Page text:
Considerations for businesses during the Coronavirus/CoVid19 outbreak

As the number of people infected with Covid-19 continues to rise rapidly, the UK government has started to take precautionary measures to handle a possible pandemic. There are also ongoing discussions on how Covid-19 will affect businesses and their workforce.

As Covid-19 continues to spread, many companies have already taken extensive measures to protect employee health and safety, such as restricting travels abroad for business or meetings and encouraging working from home. The long-term economic consequences Covid-19 will have are difficult to predict.

Multiple questions are being asked:

1. What are the employer’s obligations and the employee’s rights due to the risk of the virus?

2. Can the employer deny employee access to the business premises?

3. Does an employee need to answer the employer’s questions on whether the employee has recently spent time in high-risk or restricted areas?

4. What are the consequences if authorities quarantine certain employees?

5. Can employees stay at home without the consent of the employer if they are not ill and do not have symptoms? And more.

In principle, the current legislation governing the labor law continues to be in force and the usual obligations and rights remain the same. The employer is responsible for ensuring a healthy working environment. If access to the business premises is denied, the employer must continue to remunerate the employee. Should an employee be infected with Covid-19 and not be able to work due to sickness, the employer shall provide sick pay in accordance with the applicable sick leave legislation as well as any emergency legislation to deal with coronavirus.

As part of the contingency plan, the Prime Minister announced on Wednesday that statutory sick pay will be made available from day one when self-isolating, instead of day four as per current legislation. The measure is only temporary and will lapse when it is no longer required.

Employee claims of remuneration only exist for the time in which the employee performs work for the employer. Where feasible, an employer may choose to let employees work from home to resolve this matter.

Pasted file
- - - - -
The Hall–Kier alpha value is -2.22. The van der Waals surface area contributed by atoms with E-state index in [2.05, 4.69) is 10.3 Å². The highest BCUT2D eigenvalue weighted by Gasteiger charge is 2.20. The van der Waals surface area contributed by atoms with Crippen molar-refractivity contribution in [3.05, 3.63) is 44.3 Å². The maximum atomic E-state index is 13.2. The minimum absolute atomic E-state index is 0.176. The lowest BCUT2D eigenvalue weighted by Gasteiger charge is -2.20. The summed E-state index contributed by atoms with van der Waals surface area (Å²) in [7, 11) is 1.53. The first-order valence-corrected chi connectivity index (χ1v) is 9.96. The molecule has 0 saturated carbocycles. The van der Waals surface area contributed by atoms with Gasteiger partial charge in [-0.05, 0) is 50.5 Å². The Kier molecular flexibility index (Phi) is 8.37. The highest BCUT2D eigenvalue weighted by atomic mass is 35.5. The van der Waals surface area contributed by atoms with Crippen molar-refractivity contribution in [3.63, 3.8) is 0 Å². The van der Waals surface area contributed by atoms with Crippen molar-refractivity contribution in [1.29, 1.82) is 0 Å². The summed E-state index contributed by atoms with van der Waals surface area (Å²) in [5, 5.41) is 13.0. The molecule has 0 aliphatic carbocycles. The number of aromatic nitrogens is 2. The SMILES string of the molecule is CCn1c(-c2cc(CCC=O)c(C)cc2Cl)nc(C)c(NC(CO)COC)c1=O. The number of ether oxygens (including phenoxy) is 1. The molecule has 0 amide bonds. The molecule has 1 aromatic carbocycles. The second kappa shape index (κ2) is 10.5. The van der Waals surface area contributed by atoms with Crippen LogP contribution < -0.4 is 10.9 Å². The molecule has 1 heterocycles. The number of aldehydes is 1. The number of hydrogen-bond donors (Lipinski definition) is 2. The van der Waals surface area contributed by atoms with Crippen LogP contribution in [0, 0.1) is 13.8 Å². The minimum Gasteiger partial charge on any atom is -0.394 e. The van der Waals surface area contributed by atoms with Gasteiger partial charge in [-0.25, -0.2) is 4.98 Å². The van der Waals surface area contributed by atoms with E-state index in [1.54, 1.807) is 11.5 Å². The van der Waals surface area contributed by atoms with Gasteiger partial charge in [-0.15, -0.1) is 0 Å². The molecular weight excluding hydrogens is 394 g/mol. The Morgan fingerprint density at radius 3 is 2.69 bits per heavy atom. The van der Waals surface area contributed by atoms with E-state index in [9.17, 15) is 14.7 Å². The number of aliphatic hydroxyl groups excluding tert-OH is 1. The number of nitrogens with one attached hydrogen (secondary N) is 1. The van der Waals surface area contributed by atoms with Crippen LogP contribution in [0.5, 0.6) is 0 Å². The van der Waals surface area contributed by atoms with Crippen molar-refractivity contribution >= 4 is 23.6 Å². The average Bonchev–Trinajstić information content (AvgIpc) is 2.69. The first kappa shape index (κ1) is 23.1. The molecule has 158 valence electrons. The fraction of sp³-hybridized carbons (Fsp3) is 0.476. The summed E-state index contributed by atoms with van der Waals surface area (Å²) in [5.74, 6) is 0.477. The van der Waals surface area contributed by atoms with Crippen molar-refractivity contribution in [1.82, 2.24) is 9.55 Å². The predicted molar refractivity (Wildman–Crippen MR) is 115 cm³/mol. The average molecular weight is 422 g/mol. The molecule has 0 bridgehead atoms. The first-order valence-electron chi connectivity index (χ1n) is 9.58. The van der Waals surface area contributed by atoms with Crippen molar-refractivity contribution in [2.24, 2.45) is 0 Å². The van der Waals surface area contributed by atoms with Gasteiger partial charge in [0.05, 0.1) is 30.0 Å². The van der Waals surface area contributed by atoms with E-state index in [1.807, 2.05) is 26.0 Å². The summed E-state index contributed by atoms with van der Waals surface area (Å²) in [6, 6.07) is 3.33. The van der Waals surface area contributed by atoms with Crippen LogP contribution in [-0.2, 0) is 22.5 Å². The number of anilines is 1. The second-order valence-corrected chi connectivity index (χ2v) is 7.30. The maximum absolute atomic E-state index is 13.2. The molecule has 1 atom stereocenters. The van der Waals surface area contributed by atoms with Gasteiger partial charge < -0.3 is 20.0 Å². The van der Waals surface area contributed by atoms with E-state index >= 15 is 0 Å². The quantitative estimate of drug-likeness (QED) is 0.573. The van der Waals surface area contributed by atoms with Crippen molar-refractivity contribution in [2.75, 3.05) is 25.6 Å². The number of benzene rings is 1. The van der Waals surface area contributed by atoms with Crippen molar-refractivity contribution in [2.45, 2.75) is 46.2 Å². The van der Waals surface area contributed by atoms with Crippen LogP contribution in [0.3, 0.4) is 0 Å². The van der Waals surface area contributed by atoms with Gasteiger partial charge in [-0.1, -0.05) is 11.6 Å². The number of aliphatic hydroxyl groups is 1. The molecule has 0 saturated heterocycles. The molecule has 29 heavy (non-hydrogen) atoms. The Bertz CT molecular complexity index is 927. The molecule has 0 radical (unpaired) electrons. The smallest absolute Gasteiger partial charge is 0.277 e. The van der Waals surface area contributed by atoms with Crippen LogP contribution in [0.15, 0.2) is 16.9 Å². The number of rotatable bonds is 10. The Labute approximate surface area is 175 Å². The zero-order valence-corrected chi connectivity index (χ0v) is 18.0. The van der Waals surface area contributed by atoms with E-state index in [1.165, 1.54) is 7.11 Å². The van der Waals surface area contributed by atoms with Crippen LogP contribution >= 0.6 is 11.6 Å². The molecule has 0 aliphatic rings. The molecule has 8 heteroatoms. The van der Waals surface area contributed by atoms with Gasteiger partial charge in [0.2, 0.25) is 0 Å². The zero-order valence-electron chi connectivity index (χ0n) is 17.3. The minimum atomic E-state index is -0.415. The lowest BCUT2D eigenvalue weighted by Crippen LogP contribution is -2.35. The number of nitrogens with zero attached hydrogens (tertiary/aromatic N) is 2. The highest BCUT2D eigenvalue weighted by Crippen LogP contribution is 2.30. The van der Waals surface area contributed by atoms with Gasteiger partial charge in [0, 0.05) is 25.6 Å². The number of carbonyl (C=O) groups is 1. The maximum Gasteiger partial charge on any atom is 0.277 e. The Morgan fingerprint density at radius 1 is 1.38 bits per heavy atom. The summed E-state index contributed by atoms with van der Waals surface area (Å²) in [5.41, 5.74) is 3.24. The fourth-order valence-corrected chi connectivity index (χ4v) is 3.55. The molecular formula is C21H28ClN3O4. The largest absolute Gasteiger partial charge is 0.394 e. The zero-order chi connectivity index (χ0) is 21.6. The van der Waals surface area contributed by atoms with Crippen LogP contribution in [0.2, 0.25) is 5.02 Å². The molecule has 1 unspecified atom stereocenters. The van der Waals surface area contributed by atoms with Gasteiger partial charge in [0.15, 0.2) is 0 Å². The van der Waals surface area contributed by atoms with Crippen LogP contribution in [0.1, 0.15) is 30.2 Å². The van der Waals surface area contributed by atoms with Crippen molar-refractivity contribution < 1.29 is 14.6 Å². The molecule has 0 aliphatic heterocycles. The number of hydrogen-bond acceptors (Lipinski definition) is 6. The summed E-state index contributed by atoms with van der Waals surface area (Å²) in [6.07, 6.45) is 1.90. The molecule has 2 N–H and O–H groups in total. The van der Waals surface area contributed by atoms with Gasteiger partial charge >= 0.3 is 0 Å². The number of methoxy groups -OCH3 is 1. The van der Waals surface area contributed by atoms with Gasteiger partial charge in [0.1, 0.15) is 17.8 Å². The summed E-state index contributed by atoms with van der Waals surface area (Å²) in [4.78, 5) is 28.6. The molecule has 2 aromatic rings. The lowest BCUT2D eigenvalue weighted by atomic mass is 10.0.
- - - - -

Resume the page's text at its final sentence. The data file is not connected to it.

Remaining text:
The potential closure of schools and universities

Following Italy’s announcement that it will close all schools and universities for a week and a half in an attempt to slow down the coronavirus spread, the schools in the UK are preparing for a similar scenario. As part of the government’s “Coronavirus action plan”, schools may be forced to close if the outbreak worsens. This could potentially affect those workers who have no option but to stay at home with their children after their school has closed.

For now, however, the schools are preparing online learning resources, getting work ready for pupils to take home and canceling events as they brace for potential closures due to coronavirus. Public Health England’s advice is for them to stay open unless there is a positive case.

Are you prepared?

In many respects, dealing with the Covid-19 cannot be distinguished from dealing with other disease waves such as the annual wave of influenza. However, given the expected scale and potential economic consequences, more far-reaching measures may be necessary. In this respect, precautions should be taken to ensure that both your staff and your company can meet the challenges of Covid-19.

Our expert team of lawyers can help your business to prepare. Get in touch with us today on 0203 146 3549 / e:mail: [email protected].


All our articles are intended for informational purposes only and do not constitute legal advice. It is recommended that specific professional advice is sought before acting on any of the information provided.

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